I didn’t expect that I’d read so many grimoires. Two old mystic texts play important roles in this book: The Sacred Magic of Abramelin the Mage and The Cloud of Unknowing. When looking for translations of the former, I stumbled upon a wonderful cache of esoteric texts, which was searchable, and so I ended up falling a bit deeper down the occult rabbit hole than I’d anticipated, which led to working some magical knowledge into more essays.
What do you need in order to write – in terms of space, food, rituals, writing instruments?
This will sound obvious, but I find a notebook and pen are extremely helpful throughout the entire writing process. The physical act of writing feels like a more intimate process for me, so that’s how I like to write my earliest drafts. Then, when there’s enough of a body of scribbled work, I take the best parts and type it up.
A cork board with cue cards is also really helpful for me when trying to keep an eye on the big picture. For this book I made a card for every essay and pinned them all to the board, which is mounted above my desk. As the chapter order changed, or as I decided to drop or merge essays throughout the process, those developments were reflected in the card layout.
I also listen to individual songs on repeat, especially while writing early drafts, so that I can sustain a specific atmosphere.
What do you do if you're feeling discouraged during the writing process? Do you have a method of coping with the difficult points in your projects?
The key to staying encouraged, for me, is to have multiple projects active simultaneously. That way, if I hit a creative wall with one piece of writing, I just change lanes to something that feels more comfortable in the creative moment. I wrote Be Scared of Everything in batches of six essays at a time. If I couldn’t bring myself to write about cannibalism, I could just quickly pivot to work on an essay about UFOs, or occult music, or whatever felt most exciting.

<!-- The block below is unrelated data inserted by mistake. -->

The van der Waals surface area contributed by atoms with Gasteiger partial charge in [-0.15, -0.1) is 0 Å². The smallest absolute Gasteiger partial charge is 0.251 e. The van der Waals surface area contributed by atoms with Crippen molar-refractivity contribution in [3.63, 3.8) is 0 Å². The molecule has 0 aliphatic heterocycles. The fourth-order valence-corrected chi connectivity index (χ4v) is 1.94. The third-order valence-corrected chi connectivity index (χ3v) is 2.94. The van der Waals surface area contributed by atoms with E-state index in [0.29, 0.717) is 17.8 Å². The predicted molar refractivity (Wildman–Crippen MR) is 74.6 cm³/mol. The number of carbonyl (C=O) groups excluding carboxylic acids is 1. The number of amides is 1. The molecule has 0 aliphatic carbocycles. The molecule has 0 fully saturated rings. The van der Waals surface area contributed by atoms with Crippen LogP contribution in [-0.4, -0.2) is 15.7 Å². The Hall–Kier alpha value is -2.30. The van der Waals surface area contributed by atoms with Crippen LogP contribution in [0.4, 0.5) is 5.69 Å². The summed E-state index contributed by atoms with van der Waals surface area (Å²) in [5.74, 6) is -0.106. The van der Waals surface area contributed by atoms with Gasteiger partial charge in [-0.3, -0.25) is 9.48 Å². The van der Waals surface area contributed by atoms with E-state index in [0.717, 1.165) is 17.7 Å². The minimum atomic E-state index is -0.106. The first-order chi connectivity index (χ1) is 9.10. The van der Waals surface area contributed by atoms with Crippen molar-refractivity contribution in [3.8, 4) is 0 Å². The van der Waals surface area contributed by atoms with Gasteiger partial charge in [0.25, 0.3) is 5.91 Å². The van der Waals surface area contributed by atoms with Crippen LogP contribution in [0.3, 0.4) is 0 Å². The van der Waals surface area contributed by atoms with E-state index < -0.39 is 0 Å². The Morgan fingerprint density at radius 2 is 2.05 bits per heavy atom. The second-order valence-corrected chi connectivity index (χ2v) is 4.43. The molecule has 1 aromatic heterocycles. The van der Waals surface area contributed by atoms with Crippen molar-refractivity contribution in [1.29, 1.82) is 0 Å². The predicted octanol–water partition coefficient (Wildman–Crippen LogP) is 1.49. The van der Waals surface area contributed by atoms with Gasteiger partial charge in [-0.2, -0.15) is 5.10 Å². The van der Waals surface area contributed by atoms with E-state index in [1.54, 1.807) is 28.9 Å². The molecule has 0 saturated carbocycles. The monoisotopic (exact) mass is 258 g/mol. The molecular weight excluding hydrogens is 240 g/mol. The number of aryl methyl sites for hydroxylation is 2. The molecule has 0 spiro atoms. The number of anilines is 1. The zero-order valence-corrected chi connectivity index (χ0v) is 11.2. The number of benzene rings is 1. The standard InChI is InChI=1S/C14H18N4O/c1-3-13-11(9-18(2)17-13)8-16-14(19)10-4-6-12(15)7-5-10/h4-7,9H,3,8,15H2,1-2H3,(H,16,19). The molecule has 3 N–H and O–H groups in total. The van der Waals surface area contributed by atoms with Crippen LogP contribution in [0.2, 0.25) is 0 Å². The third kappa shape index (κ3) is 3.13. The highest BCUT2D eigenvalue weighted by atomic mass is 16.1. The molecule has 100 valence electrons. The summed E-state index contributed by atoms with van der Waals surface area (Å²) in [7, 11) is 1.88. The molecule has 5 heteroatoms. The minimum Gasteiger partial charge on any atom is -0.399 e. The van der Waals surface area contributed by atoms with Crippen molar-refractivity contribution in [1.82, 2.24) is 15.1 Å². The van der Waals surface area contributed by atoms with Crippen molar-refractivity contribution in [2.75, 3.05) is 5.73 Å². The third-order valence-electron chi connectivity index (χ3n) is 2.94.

Forgiveness is also particularly important. It’s easy for writers to fall into a shame spiral when we aren’t being productive in a literal word count sense of the term. But writing isn’t just the act of typing, it’s also reading, thinking critically, making sure you’re healthy (however you might define “healthy” for yourself), and experiencing life.
What defines a great work of nonfiction, in your opinion? Tell us about one or two books you consider to be truly great books.
I absolutely love when nonfiction authors play with form and genre. Sometimes there’s an assumption that because a piece of writing is true, it can’t have room for expressionism or experimentation, but I think sometimes – especially with personal stories – the truth is best communicated though avenues traditionally reserved for fiction. Carmen Maria Machado’s memoir In the Dream House is a masterpiece that shapeshifts every chapter, and in my estimation, it’s an example of perfect nonfiction.
What are you working on now?
I have two projects right now, and both are slightly related to this book. First, I have a memoir manuscript about a shooting described in Be Scared of Everything, which I’m in the process of revising before trying to find it a home. That one has horrific moments, but it’s much more in the realm of post-traumatic coming of age stories. It’s about karate classes, theatre school, and the cruise vacation where my dad was shot.
On a spookier note, I’m also in the early stages of a Catholic horror fiction project. I’m exploring a lot of the critical ideas from my essay collection through the lens of my Catholic school upbringing, and I’m excited to see how this one manifests.
Peter Counter is a writer exploring ideas of faith, violence, horror, identity and memory though criticism, creative nonfiction, and playwriting. He lives in Halifax, Nova Scotia, with his partner, their grumpy cat, an old rabbit, and his family Ouija board. Find more of his writing at EverythingIsScary.com.